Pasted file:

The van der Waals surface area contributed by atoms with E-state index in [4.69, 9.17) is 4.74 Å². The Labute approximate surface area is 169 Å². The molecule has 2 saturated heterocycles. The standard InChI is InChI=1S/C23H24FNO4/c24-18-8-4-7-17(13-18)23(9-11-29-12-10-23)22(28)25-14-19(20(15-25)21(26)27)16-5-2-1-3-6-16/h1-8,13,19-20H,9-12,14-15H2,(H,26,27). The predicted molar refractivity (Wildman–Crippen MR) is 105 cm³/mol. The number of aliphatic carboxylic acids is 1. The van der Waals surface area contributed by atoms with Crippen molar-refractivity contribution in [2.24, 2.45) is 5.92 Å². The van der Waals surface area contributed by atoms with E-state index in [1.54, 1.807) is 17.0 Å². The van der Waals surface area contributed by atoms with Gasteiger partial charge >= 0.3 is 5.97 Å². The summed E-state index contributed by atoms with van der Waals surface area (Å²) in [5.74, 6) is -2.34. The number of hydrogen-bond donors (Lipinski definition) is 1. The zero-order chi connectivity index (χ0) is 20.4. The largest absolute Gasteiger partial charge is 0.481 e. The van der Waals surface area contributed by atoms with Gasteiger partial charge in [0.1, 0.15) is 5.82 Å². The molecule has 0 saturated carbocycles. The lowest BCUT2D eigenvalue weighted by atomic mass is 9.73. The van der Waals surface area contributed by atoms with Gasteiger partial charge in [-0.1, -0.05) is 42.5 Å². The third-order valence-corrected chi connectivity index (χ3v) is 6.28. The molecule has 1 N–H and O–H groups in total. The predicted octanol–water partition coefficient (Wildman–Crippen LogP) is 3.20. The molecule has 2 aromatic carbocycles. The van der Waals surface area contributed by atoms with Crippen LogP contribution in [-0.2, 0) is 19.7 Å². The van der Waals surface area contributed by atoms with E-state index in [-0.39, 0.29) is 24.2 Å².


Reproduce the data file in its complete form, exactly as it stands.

The van der Waals surface area contributed by atoms with E-state index in [4.69, 9.17) is 4.74 Å². The Labute approximate surface area is 169 Å². The molecule has 2 saturated heterocycles. The standard InChI is InChI=1S/C23H24FNO4/c24-18-8-4-7-17(13-18)23(9-11-29-12-10-23)22(28)25-14-19(20(15-25)21(26)27)16-5-2-1-3-6-16/h1-8,13,19-20H,9-12,14-15H2,(H,26,27). The predicted molar refractivity (Wildman–Crippen MR) is 105 cm³/mol. The number of aliphatic carboxylic acids is 1. The van der Waals surface area contributed by atoms with Crippen molar-refractivity contribution in [2.24, 2.45) is 5.92 Å². The van der Waals surface area contributed by atoms with E-state index in [1.54, 1.807) is 17.0 Å². The van der Waals surface area contributed by atoms with Gasteiger partial charge >= 0.3 is 5.97 Å². The summed E-state index contributed by atoms with van der Waals surface area (Å²) in [5.74, 6) is -2.34. The number of hydrogen-bond donors (Lipinski definition) is 1. The zero-order chi connectivity index (χ0) is 20.4. The largest absolute Gasteiger partial charge is 0.481 e. The van der Waals surface area contributed by atoms with Gasteiger partial charge in [0.1, 0.15) is 5.82 Å². The molecule has 0 saturated carbocycles. The lowest BCUT2D eigenvalue weighted by atomic mass is 9.73. The van der Waals surface area contributed by atoms with Gasteiger partial charge in [-0.1, -0.05) is 42.5 Å². The third-order valence-corrected chi connectivity index (χ3v) is 6.28. The molecule has 1 N–H and O–H groups in total. The predicted octanol–water partition coefficient (Wildman–Crippen LogP) is 3.20. The molecule has 2 aromatic carbocycles. The van der Waals surface area contributed by atoms with Crippen LogP contribution in [-0.2, 0) is 19.7 Å². The van der Waals surface area contributed by atoms with E-state index in [-0.39, 0.29) is 24.2 Å².